Telecom’s profit

December 20th, 2010 at 4:00 pm by David Farrar

Telecom has just published their second set of regulatory accounts, which breaks down their income, expenses and profit between different sections. The 2010 historical cost accounts show:

  • Access Services (Chorus) – a profit of $571m on revenue of $1,059m, so profit is 54% of revenue
  • Wholesale Services – a loss of $10m on revenue of $925m, so profit is -1% of revenue
  • Retail Services – a profit of $143m on revenue of $3,301m, so profit is 4% of revenue

This shows that basically even Wholesale struggles to make a profit because the charges from Chorus are so high.

This is why will be a good thing (if done properly), as Telecom will have to compete for its profit, not just use the monopoly infrastructure to get it.

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12 Responses to “Telecom’s profit”

  1. AlphaKiwi (683 comments) says:

    Interesting seeing Jim Bolger a while back saying that selling Telecom was a mistake. Of course Roger Douglas was the actual one pushing for it to be sold.

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  2. ben (2,380 comments) says:

    This is why structural separation will be a good thing (if done properly), as Telecom will have to compete for its profit, not just use the monopoly infrastructure to get it.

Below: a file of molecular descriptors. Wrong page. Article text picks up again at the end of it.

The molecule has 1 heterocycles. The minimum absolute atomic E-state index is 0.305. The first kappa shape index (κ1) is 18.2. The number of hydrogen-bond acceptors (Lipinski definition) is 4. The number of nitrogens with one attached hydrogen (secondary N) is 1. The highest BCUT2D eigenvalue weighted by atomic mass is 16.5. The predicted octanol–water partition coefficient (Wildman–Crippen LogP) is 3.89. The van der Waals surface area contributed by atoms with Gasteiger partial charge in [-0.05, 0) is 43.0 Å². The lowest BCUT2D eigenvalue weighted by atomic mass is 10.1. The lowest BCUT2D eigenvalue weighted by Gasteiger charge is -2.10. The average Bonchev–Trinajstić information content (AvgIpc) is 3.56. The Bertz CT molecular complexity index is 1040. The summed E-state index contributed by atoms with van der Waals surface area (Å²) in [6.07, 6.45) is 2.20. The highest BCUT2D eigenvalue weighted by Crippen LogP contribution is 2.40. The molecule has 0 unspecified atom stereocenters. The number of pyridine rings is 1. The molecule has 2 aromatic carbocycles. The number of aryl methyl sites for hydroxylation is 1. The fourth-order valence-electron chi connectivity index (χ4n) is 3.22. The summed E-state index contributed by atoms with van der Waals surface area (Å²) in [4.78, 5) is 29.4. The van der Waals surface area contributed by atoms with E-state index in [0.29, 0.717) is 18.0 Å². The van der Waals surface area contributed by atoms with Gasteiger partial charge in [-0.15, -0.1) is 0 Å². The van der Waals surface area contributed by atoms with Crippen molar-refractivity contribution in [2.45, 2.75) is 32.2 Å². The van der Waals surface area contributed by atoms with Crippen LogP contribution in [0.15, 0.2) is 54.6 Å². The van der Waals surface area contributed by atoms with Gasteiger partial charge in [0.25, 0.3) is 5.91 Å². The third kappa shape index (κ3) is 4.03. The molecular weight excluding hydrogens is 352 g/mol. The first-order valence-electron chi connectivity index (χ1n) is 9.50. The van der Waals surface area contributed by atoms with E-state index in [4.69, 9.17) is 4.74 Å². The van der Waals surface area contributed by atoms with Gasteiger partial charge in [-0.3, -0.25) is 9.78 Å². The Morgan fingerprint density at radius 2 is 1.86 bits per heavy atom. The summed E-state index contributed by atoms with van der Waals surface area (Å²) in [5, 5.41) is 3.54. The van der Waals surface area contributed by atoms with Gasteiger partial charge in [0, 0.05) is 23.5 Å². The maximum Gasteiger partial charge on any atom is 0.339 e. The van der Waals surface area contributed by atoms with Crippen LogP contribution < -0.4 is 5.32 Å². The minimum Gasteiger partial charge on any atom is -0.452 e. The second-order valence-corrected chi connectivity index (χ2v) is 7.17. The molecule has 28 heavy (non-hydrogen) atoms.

I’m not sure that’s right. I think the economic literature would say the vertical monopolist only takes his profit once: vertical separation doesn’t introduce the kind of competition that saves the world from the monopoly. It just gives you more brand names to put on the invoice.

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  3. dimmocrazy (286 comments) says:

    I’d agree with Ben here, this just shows that Telecom still makes the profit in the part of the business where they largely maintain a monopoly. How does this square with Telecom winning many of the broadband extension contracts? Difficult to imagine that Chorus’ competitors would use that sort of margins, hence the old telecom customer (original tax-payer/owner of its infrastructure) appears to be subsidizing that extension of market share in the new “commercial” paradigm. Nothing but nepotism, graft and patronage I would suspect.

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  4. Johnboy (16,597 comments) says:

    Access Services (Chorus) – a profit of $571m on revenue of $1,059m, so profit is 54% of revenue

    So it is obvious that the huge profit is in the lines business. No wonder they do not want to unbundle it.

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  5. Pongo (372 comments) says:

    I hate to say it but the only way NZ consumers will join the rest of the developed world is with some rather stiff price caps on our telecommunications oligopoly. It is the only way that Telecom etc. will be forced to run their business properly. As a now former shareholder who thought their monopolistic position would generate excess returns that never materialized, so unless they are forced into it they wont run their company effeciently off their own back. I travel a lot and once you get away and see how the rest of the world communicate it is quite outragous back here.